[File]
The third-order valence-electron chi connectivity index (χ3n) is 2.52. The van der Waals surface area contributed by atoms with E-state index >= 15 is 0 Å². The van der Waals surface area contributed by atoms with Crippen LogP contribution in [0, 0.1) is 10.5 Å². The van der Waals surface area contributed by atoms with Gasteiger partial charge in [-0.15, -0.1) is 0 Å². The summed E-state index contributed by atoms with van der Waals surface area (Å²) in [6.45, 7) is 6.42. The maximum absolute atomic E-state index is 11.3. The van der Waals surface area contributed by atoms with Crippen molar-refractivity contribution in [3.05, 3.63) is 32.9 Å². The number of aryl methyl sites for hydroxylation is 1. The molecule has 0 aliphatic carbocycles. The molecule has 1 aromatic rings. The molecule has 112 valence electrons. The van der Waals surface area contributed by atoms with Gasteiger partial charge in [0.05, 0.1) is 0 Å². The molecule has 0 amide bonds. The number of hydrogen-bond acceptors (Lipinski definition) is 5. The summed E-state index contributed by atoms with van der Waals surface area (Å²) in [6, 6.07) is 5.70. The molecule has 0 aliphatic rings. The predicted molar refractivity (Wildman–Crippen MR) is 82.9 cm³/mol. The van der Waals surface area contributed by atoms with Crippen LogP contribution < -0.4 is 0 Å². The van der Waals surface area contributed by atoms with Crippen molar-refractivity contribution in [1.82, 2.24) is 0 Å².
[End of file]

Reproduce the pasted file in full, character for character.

The third-order valence-electron chi connectivity index (χ3n) is 2.52. The van der Waals surface area contributed by atoms with E-state index >= 15 is 0 Å². The van der Waals surface area contributed by atoms with Crippen LogP contribution in [0, 0.1) is 10.5 Å². The van der Waals surface area contributed by atoms with Gasteiger partial charge in [-0.15, -0.1) is 0 Å². The summed E-state index contributed by atoms with van der Waals surface area (Å²) in [6.45, 7) is 6.42. The maximum absolute atomic E-state index is 11.3. The van der Waals surface area contributed by atoms with Crippen molar-refractivity contribution in [3.05, 3.63) is 32.9 Å². The number of aryl methyl sites for hydroxylation is 1. The molecule has 0 aliphatic carbocycles. The molecule has 1 aromatic rings. The molecule has 112 valence electrons. The van der Waals surface area contributed by atoms with Gasteiger partial charge in [0.05, 0.1) is 0 Å². The molecule has 0 amide bonds. The number of hydrogen-bond acceptors (Lipinski definition) is 5. The summed E-state index contributed by atoms with van der Waals surface area (Å²) in [6, 6.07) is 5.70. The molecule has 0 aliphatic rings. The predicted molar refractivity (Wildman–Crippen MR) is 82.9 cm³/mol. The van der Waals surface area contributed by atoms with Crippen LogP contribution < -0.4 is 0 Å². The van der Waals surface area contributed by atoms with Crippen molar-refractivity contribution in [1.82, 2.24) is 0 Å².